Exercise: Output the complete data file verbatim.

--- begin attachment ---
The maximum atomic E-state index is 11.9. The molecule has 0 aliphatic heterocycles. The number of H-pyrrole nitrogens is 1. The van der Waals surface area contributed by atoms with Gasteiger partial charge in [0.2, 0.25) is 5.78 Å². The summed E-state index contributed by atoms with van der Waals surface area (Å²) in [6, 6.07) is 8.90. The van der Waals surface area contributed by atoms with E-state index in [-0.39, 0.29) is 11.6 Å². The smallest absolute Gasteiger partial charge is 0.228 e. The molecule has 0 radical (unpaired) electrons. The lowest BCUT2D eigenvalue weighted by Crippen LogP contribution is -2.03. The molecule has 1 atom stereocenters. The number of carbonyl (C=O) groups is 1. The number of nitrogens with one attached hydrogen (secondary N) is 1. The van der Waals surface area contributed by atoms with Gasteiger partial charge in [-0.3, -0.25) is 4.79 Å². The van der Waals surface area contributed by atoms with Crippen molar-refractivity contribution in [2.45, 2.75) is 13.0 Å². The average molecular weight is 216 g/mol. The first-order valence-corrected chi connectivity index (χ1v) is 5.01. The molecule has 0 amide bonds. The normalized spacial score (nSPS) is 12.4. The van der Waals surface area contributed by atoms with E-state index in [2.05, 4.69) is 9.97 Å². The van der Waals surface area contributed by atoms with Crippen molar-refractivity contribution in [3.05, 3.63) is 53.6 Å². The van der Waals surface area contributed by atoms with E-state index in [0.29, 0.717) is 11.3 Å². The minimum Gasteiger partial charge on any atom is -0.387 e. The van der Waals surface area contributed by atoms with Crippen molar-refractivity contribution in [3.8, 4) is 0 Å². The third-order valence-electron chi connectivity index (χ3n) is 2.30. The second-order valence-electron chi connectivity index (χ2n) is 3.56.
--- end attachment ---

The maximum atomic E-state index is 11.9. The molecule has 0 aliphatic heterocycles. The number of H-pyrrole nitrogens is 1. The van der Waals surface area contributed by atoms with Gasteiger partial charge in [0.2, 0.25) is 5.78 Å². The summed E-state index contributed by atoms with van der Waals surface area (Å²) in [6, 6.07) is 8.90. The van der Waals surface area contributed by atoms with E-state index in [-0.39, 0.29) is 11.6 Å². The smallest absolute Gasteiger partial charge is 0.228 e. The molecule has 0 radical (unpaired) electrons. The lowest BCUT2D eigenvalue weighted by Crippen LogP contribution is -2.03. The molecule has 1 atom stereocenters. The number of carbonyl (C=O) groups is 1. The number of nitrogens with one attached hydrogen (secondary N) is 1. The van der Waals surface area contributed by atoms with Gasteiger partial charge in [-0.3, -0.25) is 4.79 Å². The van der Waals surface area contributed by atoms with Crippen molar-refractivity contribution in [2.45, 2.75) is 13.0 Å². The average molecular weight is 216 g/mol. The first-order valence-corrected chi connectivity index (χ1v) is 5.01. The molecule has 0 amide bonds. The normalized spacial score (nSPS) is 12.4. The van der Waals surface area contributed by atoms with E-state index in [2.05, 4.69) is 9.97 Å². The van der Waals surface area contributed by atoms with Crippen molar-refractivity contribution in [3.05, 3.63) is 53.6 Å². The van der Waals surface area contributed by atoms with E-state index in [0.29, 0.717) is 11.3 Å². The minimum Gasteiger partial charge on any atom is -0.387 e. The van der Waals surface area contributed by atoms with Crippen molar-refractivity contribution in [3.8, 4) is 0 Å². The third-order valence-electron chi connectivity index (χ3n) is 2.30. The second-order valence-electron chi connectivity index (χ2n) is 3.56.